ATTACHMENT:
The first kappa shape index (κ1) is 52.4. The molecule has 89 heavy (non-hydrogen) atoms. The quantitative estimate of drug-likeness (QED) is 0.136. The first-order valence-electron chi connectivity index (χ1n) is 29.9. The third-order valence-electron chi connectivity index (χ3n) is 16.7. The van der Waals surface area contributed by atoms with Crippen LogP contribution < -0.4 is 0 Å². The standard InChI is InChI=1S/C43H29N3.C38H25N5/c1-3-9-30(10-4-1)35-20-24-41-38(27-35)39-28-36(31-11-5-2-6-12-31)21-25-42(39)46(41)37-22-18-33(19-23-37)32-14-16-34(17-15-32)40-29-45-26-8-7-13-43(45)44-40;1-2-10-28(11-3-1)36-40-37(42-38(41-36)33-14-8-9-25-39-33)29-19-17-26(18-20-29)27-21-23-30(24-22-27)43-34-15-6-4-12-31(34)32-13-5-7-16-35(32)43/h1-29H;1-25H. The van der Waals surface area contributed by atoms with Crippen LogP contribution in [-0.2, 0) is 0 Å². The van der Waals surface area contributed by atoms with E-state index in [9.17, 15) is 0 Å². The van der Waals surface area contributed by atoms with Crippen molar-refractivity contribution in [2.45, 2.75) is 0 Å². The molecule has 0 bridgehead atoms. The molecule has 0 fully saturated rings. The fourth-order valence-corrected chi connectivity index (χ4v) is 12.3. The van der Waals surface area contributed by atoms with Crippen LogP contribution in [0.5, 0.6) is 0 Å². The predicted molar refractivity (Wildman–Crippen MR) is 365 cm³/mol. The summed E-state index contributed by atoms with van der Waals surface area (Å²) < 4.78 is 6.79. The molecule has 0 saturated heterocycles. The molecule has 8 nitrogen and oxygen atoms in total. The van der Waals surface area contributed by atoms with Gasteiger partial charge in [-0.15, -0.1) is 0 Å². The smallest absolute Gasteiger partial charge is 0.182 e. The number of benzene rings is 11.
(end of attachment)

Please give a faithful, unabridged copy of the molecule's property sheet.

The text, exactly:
The first kappa shape index (κ1) is 52.4. The molecule has 89 heavy (non-hydrogen) atoms. The quantitative estimate of drug-likeness (QED) is 0.136. The first-order valence-electron chi connectivity index (χ1n) is 29.9. The third-order valence-electron chi connectivity index (χ3n) is 16.7. The van der Waals surface area contributed by atoms with Crippen LogP contribution < -0.4 is 0 Å². The standard InChI is InChI=1S/C43H29N3.C38H25N5/c1-3-9-30(10-4-1)35-20-24-41-38(27-35)39-28-36(31-11-5-2-6-12-31)21-25-42(39)46(41)37-22-18-33(19-23-37)32-14-16-34(17-15-32)40-29-45-26-8-7-13-43(45)44-40;1-2-10-28(11-3-1)36-40-37(42-38(41-36)33-14-8-9-25-39-33)29-19-17-26(18-20-29)27-21-23-30(24-22-27)43-34-15-6-4-12-31(34)32-13-5-7-16-35(32)43/h1-29H;1-25H. The van der Waals surface area contributed by atoms with Crippen LogP contribution in [-0.2, 0) is 0 Å². The van der Waals surface area contributed by atoms with E-state index in [9.17, 15) is 0 Å². The van der Waals surface area contributed by atoms with Crippen molar-refractivity contribution in [2.45, 2.75) is 0 Å². The molecule has 0 bridgehead atoms. The molecule has 0 fully saturated rings. The fourth-order valence-corrected chi connectivity index (χ4v) is 12.3. The van der Waals surface area contributed by atoms with Crippen LogP contribution in [0.5, 0.6) is 0 Å². The predicted molar refractivity (Wildman–Crippen MR) is 365 cm³/mol. The summed E-state index contributed by atoms with van der Waals surface area (Å²) < 4.78 is 6.79. The molecule has 0 saturated heterocycles. The molecule has 8 nitrogen and oxygen atoms in total. The van der Waals surface area contributed by atoms with Gasteiger partial charge in [-0.15, -0.1) is 0 Å². The smallest absolute Gasteiger partial charge is 0.182 e. The number of benzene rings is 11.